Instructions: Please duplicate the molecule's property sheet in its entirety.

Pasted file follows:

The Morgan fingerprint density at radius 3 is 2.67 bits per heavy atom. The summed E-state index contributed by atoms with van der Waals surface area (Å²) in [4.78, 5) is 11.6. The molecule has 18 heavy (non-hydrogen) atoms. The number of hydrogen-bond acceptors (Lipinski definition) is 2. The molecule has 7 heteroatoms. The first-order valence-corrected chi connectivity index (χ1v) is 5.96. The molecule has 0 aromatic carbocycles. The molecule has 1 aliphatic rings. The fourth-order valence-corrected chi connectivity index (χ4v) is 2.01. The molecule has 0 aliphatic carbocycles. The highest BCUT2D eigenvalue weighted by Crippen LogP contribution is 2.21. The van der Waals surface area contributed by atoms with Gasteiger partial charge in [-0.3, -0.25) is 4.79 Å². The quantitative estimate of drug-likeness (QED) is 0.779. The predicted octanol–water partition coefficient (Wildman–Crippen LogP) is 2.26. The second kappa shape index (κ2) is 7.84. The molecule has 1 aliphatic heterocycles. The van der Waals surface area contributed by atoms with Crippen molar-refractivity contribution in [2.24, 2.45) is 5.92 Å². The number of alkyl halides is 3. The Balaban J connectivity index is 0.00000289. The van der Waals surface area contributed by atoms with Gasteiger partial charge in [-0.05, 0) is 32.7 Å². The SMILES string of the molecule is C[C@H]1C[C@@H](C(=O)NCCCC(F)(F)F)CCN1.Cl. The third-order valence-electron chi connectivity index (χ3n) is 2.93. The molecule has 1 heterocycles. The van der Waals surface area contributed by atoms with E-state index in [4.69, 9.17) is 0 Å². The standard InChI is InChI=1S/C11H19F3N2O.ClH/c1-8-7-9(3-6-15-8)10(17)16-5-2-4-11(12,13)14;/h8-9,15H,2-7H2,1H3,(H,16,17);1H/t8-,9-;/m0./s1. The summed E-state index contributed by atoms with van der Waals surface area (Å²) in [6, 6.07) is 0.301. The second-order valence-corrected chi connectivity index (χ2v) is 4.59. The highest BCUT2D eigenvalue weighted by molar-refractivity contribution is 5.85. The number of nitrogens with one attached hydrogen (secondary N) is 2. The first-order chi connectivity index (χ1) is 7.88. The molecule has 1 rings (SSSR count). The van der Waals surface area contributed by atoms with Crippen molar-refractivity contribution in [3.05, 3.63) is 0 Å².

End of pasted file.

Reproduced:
The Morgan fingerprint density at radius 3 is 2.67 bits per heavy atom. The summed E-state index contributed by atoms with van der Waals surface area (Å²) in [4.78, 5) is 11.6. The molecule has 18 heavy (non-hydrogen) atoms. The number of hydrogen-bond acceptors (Lipinski definition) is 2. The molecule has 7 heteroatoms. The first-order valence-corrected chi connectivity index (χ1v) is 5.96. The molecule has 0 aromatic carbocycles. The molecule has 1 aliphatic rings. The fourth-order valence-corrected chi connectivity index (χ4v) is 2.01. The molecule has 0 aliphatic carbocycles. The highest BCUT2D eigenvalue weighted by Crippen LogP contribution is 2.21. The van der Waals surface area contributed by atoms with Gasteiger partial charge in [-0.3, -0.25) is 4.79 Å². The quantitative estimate of drug-likeness (QED) is 0.779. The predicted octanol–water partition coefficient (Wildman–Crippen LogP) is 2.26. The second kappa shape index (κ2) is 7.84. The molecule has 1 aliphatic heterocycles. The van der Waals surface area contributed by atoms with Crippen molar-refractivity contribution in [2.24, 2.45) is 5.92 Å². The number of alkyl halides is 3. The Balaban J connectivity index is 0.00000289. The van der Waals surface area contributed by atoms with Gasteiger partial charge in [-0.05, 0) is 32.7 Å². The SMILES string of the molecule is C[C@H]1C[C@@H](C(=O)NCCCC(F)(F)F)CCN1.Cl. The third-order valence-electron chi connectivity index (χ3n) is 2.93. The molecule has 1 heterocycles. The van der Waals surface area contributed by atoms with E-state index in [4.69, 9.17) is 0 Å². The standard InChI is InChI=1S/C11H19F3N2O.ClH/c1-8-7-9(3-6-15-8)10(17)16-5-2-4-11(12,13)14;/h8-9,15H,2-7H2,1H3,(H,16,17);1H/t8-,9-;/m0./s1. The summed E-state index contributed by atoms with van der Waals surface area (Å²) in [6, 6.07) is 0.301. The second-order valence-corrected chi connectivity index (χ2v) is 4.59. The highest BCUT2D eigenvalue weighted by molar-refractivity contribution is 5.85. The number of nitrogens with one attached hydrogen (secondary N) is 2. The first-order chi connectivity index (χ1) is 7.88. The molecule has 1 rings (SSSR count). The van der Waals surface area contributed by atoms with Crippen molar-refractivity contribution in [3.05, 3.63) is 0 Å².